Compliance and Accountability
Investors are becoming increasingly discerning and keep an active eye on their funds. Fund managers must abide by regulations and caps, but they must also be sure to meet with the investment objectives of investors, while maintaining risk limits. Failure to do so results in investors suing the fund for negligence or non-compliance with fund policies.
Notable among these kind of situations is the case of Unilever superannuation fund vs Mercury Asset Management Unit of Merrill Lynch Investment Managers for poor fund performance. The fund was underperforming below the benchmark by about 10% for more than a year. The fund had promised to give returns over 1% over the benchmark with a tracking error of not more than 3%. Unilever sought 130 million pounds for non-performance. It was learnt that the fund manager had delegated the management of the fund to a junior officer and there were critical lacunae in the assessment and use of risk models. Eventually the two parties settled out of court.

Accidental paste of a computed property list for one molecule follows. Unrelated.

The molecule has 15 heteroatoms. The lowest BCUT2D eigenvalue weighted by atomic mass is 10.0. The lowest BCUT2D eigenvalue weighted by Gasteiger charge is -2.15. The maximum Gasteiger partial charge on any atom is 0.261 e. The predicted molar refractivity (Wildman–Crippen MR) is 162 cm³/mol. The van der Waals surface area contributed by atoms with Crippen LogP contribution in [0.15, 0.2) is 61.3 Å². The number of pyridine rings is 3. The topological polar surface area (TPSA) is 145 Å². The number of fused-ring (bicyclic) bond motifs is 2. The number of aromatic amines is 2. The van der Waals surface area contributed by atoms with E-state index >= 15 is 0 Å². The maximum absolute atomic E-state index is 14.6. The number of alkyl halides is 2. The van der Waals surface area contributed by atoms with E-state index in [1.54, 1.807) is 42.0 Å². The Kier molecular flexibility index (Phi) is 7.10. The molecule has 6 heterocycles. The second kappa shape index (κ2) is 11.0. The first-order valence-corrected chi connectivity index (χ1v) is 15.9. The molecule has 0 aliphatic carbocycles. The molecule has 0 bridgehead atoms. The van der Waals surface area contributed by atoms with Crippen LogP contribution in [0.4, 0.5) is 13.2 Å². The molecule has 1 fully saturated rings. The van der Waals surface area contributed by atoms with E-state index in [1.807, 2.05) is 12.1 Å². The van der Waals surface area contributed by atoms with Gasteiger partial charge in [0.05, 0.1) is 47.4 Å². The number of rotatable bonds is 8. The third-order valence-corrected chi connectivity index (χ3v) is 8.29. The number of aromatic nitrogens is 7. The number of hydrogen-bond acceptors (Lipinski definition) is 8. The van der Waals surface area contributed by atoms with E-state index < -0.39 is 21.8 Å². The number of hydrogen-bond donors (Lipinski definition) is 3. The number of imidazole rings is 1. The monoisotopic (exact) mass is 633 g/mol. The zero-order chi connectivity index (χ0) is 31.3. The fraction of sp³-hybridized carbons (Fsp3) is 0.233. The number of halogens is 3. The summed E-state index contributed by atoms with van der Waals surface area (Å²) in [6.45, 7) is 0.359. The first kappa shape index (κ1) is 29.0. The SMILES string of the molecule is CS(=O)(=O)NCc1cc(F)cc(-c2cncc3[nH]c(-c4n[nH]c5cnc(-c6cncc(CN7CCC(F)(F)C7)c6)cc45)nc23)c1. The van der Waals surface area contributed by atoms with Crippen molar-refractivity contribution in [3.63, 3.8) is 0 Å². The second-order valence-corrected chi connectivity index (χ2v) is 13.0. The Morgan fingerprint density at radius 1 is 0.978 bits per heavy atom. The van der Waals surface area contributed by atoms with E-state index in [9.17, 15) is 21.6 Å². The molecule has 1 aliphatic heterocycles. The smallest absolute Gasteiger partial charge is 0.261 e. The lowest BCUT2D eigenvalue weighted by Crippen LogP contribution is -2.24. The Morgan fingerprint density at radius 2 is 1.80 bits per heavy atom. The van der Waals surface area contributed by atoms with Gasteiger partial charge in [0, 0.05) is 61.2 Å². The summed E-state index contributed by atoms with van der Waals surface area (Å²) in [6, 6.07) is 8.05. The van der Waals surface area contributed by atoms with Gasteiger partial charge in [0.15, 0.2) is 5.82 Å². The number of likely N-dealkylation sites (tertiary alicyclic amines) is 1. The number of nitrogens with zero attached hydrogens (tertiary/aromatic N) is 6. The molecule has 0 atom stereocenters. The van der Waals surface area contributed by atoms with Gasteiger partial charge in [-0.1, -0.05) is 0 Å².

Good funds consistently maintain the balance between high returns within prescribed risk limits. It is a complex task that requires a thorough understanding of risk models, market risks and an eye for opportunities for growth.